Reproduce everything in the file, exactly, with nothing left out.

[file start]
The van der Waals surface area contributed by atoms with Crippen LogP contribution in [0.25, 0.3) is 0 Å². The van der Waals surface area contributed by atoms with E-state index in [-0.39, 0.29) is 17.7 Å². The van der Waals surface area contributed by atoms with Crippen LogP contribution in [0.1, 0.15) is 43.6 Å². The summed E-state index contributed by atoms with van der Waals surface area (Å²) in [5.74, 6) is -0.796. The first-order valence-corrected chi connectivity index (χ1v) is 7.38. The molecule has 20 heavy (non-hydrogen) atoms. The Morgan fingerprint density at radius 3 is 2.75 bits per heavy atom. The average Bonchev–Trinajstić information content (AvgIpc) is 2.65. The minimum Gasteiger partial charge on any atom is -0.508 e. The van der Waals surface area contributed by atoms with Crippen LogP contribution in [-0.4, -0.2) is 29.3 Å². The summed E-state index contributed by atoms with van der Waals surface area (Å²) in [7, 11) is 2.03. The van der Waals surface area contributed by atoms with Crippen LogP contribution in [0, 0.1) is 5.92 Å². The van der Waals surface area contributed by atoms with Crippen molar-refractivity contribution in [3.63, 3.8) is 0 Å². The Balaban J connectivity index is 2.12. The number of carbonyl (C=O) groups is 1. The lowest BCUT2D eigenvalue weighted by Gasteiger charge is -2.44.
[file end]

The van der Waals surface area contributed by atoms with Crippen LogP contribution in [0.25, 0.3) is 0 Å². The van der Waals surface area contributed by atoms with E-state index in [-0.39, 0.29) is 17.7 Å². The van der Waals surface area contributed by atoms with Crippen LogP contribution in [0.1, 0.15) is 43.6 Å². The summed E-state index contributed by atoms with van der Waals surface area (Å²) in [5.74, 6) is -0.796. The first-order valence-corrected chi connectivity index (χ1v) is 7.38. The molecule has 20 heavy (non-hydrogen) atoms. The Morgan fingerprint density at radius 3 is 2.75 bits per heavy atom. The average Bonchev–Trinajstić information content (AvgIpc) is 2.65. The minimum Gasteiger partial charge on any atom is -0.508 e. The van der Waals surface area contributed by atoms with Crippen LogP contribution in [-0.4, -0.2) is 29.3 Å². The summed E-state index contributed by atoms with van der Waals surface area (Å²) in [7, 11) is 2.03. The van der Waals surface area contributed by atoms with Crippen LogP contribution in [0, 0.1) is 5.92 Å². The van der Waals surface area contributed by atoms with Crippen molar-refractivity contribution in [3.63, 3.8) is 0 Å². The Balaban J connectivity index is 2.12. The number of carbonyl (C=O) groups is 1. The lowest BCUT2D eigenvalue weighted by Gasteiger charge is -2.44.